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How to Prevent Uterine Prolapse?

By October 27, 2017 - 6:46am

What is uterine prolapse?
Almost every woman knows what a uterine prolapse is or has heard about it. A uterine prolapse actually is a vaginal hernia, occurring when the vaginal walls become loose. In these cases, when the vaginal walls are looser than normal, the uterus sags or slips from its normal position, dropping partly into the vagina. There are two types of uterine prolapse, a complete and incomplete uterine prolapse.

The most common type is the incomplete uterine prolapse which is characterized by a drop or sagging of only a part of the uterus into the vagina. On the other hand, the complete uterine prolapse is the most severe type of uterine prolapsed. When the uterus completely drops from its normal position into the vagina and even parts of the uterus can drop out of the vagina as well.

If uterine prolapse occurs, a pressure on the pelvic organs, usually on the bladder and bowel are common. This lead to problems while emptying the bladder or the bowel. Pain and discomfort are also common affecting the pelvic floor, the lower part of the abdomen and the lower back. Vaginal discharges, bladder infections, involuntary urination, frequent and urgent need to urinate and even constipation are common sings.

They are common signs and symptoms that women with a uterine prolapse have to deal. Painful sexual intercourse is also a common problem and in cases of complete uterine prolapse sexual intercourse is even impossible.

What leads to uterine prolapse?
Women are more likely to deal with a uterine prolapse as they get older. A decrease in the estrogen levels which helps keeps the pelvic muscles strong is an important factor contributing to uterine prolapse. Other factors that contribute to uterine prolapse include damage to the pelvic muscles and surrounding tissue. This is during pregnancy and childbirth, obesity, chronic constipation, chronic coughing, etc.

Having had more than one vaginal birth, as well as, being in the postmenopausal period increases the risk of uterine prolapse significantly. Lifting heavy things can lead to uterine prolapse as well.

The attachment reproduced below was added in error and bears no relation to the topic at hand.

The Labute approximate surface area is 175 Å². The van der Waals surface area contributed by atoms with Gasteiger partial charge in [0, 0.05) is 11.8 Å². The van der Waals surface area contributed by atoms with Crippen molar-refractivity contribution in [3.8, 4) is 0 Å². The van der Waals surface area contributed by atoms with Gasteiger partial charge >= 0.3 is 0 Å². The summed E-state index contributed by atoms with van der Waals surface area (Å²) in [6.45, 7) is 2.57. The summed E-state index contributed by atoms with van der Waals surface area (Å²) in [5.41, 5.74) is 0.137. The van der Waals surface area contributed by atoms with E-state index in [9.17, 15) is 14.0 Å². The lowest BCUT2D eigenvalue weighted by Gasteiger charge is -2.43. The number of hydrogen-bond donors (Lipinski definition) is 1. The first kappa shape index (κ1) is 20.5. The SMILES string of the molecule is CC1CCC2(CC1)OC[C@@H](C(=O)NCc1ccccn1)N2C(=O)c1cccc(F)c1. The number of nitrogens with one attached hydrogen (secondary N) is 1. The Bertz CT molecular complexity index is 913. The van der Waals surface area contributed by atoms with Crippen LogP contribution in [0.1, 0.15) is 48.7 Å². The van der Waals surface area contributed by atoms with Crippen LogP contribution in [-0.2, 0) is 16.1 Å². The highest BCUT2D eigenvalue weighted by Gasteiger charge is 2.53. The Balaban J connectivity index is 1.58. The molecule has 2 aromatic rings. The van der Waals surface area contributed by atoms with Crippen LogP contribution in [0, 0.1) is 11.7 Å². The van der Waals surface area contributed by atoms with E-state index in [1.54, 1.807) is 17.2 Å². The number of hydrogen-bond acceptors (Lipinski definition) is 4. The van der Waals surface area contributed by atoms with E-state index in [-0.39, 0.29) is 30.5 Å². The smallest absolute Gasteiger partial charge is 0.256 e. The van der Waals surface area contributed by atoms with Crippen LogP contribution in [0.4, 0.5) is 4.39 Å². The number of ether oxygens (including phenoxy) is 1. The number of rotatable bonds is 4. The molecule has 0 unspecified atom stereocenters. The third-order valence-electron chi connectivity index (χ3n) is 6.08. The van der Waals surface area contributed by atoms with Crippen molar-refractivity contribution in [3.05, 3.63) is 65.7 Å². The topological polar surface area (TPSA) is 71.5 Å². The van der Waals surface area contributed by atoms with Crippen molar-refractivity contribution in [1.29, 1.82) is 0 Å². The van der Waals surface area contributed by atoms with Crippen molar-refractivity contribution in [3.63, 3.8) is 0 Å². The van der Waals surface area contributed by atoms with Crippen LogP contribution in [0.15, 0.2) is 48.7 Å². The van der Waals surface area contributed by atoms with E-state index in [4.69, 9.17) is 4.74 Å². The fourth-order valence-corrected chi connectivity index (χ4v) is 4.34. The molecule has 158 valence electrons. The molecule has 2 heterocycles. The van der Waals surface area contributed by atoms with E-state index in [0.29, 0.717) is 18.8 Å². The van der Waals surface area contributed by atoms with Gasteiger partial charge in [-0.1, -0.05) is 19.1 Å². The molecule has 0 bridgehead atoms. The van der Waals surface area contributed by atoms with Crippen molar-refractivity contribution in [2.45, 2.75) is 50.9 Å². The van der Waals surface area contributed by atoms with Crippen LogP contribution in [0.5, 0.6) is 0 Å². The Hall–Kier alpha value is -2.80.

How is uterine prolapse diagnosed?
Uterine prolapse is usually diagnosed during a pelvic examination. This is with the help of a device known as speculum which is inserted into the vagina in order to evaluate and examine the vaginal walls, the vaginal canal, the cervix and the uterus.

How is uterine prolapse treated?
When it comes to the treatment of uterine prolapse, it can be divided into non – surgical and surgical treatment.

Non – surgical treatment, often referred to as conservative treatment includes:
• Performing Kegel exercises regularly to strengthen the pelvic floor muscles and the vaginal muscles,
• Losing weight in cases of being overweight or obese,
• Taking estrogen replacement therapy during menopausal period,
• Wearing a pessary, a device inserted into the vagina to help stabilize the uterus and the cervix,
• Avoid heavy lifting,
• Regular physical activity, etc.

In severe cases of uterine prolapse when conservative treatment is of no help, surgical treatment is required. Surgical treatment is usually necessary in cases of a complete uterine prolapsed. It includes uterine suspension or a complete removal of the uterus, a surgical procedure known as a hysterectomy. Uterine suspension, on the other hand, is a surgical procedure.

It is characterized by a repositioning of the uterus in its normal position by reattaching the pelvic ligaments. Surgical treatment is very effective. However, it is not recommended for women who tend to have children in the future. Pregnancy and childbirth itself can undo the surgical repairs of the uterus and lead again to uterine prolapse.

How to prevent uterine prolapse?
Uterine prolapse, as mentioned is a medical condition affecting women as they get older. Even though certain measures during the lifetime can help prevent or postpone it, uterine prolapse can’t be prevented in every situation.

Here are some tips on how to prevent uterine prolapse:
• Estrogen replacement therapy during menopausal period,
• Regular physical activity,
• Regular Kegel exercises which will help strengthen the pelvic floor muscles,
• A healthy weight,
• Have a healthy diet including high – fiber foods and drink plenty of water to avoid constipation,
• Avoid heavy lifting and if you need to lift heavy objects, lift them correctly, etc.

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